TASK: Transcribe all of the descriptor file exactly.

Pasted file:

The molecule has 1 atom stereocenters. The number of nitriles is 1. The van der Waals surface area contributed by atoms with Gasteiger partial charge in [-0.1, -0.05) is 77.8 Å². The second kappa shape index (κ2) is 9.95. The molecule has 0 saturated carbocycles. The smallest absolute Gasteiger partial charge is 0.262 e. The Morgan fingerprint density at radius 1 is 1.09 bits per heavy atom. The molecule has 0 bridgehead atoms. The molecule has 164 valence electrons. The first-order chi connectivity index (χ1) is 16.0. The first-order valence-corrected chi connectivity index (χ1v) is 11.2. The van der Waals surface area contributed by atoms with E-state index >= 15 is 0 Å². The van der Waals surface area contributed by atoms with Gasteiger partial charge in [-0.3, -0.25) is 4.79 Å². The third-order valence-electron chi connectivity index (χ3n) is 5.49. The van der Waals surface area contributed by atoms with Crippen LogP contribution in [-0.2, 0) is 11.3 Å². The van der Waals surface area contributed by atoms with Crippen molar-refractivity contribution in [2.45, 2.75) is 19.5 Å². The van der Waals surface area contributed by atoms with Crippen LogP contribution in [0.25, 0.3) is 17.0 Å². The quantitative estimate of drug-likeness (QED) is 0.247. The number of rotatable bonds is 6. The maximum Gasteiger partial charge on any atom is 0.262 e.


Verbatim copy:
The molecule has 1 atom stereocenters. The number of nitriles is 1. The van der Waals surface area contributed by atoms with Gasteiger partial charge in [-0.1, -0.05) is 77.8 Å². The second kappa shape index (κ2) is 9.95. The molecule has 0 saturated carbocycles. The smallest absolute Gasteiger partial charge is 0.262 e. The Morgan fingerprint density at radius 1 is 1.09 bits per heavy atom. The molecule has 0 bridgehead atoms. The molecule has 164 valence electrons. The first-order chi connectivity index (χ1) is 16.0. The first-order valence-corrected chi connectivity index (χ1v) is 11.2. The van der Waals surface area contributed by atoms with E-state index >= 15 is 0 Å². The van der Waals surface area contributed by atoms with Gasteiger partial charge in [-0.3, -0.25) is 4.79 Å². The third-order valence-electron chi connectivity index (χ3n) is 5.49. The van der Waals surface area contributed by atoms with Crippen LogP contribution in [-0.2, 0) is 11.3 Å². The van der Waals surface area contributed by atoms with Crippen molar-refractivity contribution in [2.45, 2.75) is 19.5 Å². The van der Waals surface area contributed by atoms with Crippen LogP contribution in [0.25, 0.3) is 17.0 Å². The quantitative estimate of drug-likeness (QED) is 0.247. The number of rotatable bonds is 6. The maximum Gasteiger partial charge on any atom is 0.262 e.